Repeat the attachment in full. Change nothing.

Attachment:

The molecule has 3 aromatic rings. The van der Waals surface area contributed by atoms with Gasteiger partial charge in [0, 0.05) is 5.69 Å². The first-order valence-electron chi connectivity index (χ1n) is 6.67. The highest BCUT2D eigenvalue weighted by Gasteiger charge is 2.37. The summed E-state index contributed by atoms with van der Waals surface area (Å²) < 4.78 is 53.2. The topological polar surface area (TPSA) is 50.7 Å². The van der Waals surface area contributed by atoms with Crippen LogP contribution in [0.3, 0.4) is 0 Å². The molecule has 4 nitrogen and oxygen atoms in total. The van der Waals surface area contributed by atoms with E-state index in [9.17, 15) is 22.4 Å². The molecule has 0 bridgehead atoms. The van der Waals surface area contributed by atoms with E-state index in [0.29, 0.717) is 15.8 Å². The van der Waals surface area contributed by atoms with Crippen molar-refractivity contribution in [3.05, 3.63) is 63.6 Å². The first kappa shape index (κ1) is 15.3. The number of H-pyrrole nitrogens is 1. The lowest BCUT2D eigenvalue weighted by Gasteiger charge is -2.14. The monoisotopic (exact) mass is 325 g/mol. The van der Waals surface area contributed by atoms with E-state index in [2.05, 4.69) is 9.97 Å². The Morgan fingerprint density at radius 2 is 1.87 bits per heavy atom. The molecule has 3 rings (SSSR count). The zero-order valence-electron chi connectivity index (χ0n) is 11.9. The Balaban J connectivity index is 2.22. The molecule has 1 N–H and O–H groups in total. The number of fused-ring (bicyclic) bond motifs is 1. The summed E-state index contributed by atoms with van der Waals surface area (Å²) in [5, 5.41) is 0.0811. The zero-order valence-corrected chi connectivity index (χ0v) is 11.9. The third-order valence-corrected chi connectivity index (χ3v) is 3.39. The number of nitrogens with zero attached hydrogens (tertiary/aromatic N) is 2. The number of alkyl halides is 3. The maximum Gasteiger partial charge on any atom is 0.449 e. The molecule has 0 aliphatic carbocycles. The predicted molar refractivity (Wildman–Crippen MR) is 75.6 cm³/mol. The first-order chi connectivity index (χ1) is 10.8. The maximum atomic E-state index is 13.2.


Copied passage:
The molecule has 3 aromatic rings. The van der Waals surface area contributed by atoms with Gasteiger partial charge in [0, 0.05) is 5.69 Å². The first-order valence-electron chi connectivity index (χ1n) is 6.67. The highest BCUT2D eigenvalue weighted by Gasteiger charge is 2.37. The summed E-state index contributed by atoms with van der Waals surface area (Å²) < 4.78 is 53.2. The topological polar surface area (TPSA) is 50.7 Å². The van der Waals surface area contributed by atoms with Crippen LogP contribution in [0.3, 0.4) is 0 Å². The molecule has 4 nitrogen and oxygen atoms in total. The van der Waals surface area contributed by atoms with E-state index in [9.17, 15) is 22.4 Å². The molecule has 0 bridgehead atoms. The van der Waals surface area contributed by atoms with E-state index in [0.29, 0.717) is 15.8 Å². The van der Waals surface area contributed by atoms with Crippen molar-refractivity contribution in [3.05, 3.63) is 63.6 Å². The first kappa shape index (κ1) is 15.3. The number of H-pyrrole nitrogens is 1. The lowest BCUT2D eigenvalue weighted by Gasteiger charge is -2.14. The monoisotopic (exact) mass is 325 g/mol. The van der Waals surface area contributed by atoms with E-state index in [2.05, 4.69) is 9.97 Å². The Morgan fingerprint density at radius 2 is 1.87 bits per heavy atom. The molecule has 3 rings (SSSR count). The zero-order valence-electron chi connectivity index (χ0n) is 11.9. The Balaban J connectivity index is 2.22. The molecule has 1 N–H and O–H groups in total. The number of fused-ring (bicyclic) bond motifs is 1. The summed E-state index contributed by atoms with van der Waals surface area (Å²) in [5, 5.41) is 0.0811. The zero-order valence-corrected chi connectivity index (χ0v) is 11.9. The third-order valence-corrected chi connectivity index (χ3v) is 3.39. The number of nitrogens with zero attached hydrogens (tertiary/aromatic N) is 2. The number of alkyl halides is 3. The maximum Gasteiger partial charge on any atom is 0.449 e. The molecule has 0 aliphatic carbocycles. The predicted molar refractivity (Wildman–Crippen MR) is 75.6 cm³/mol. The first-order chi connectivity index (χ1) is 10.8. The maximum atomic E-state index is 13.2.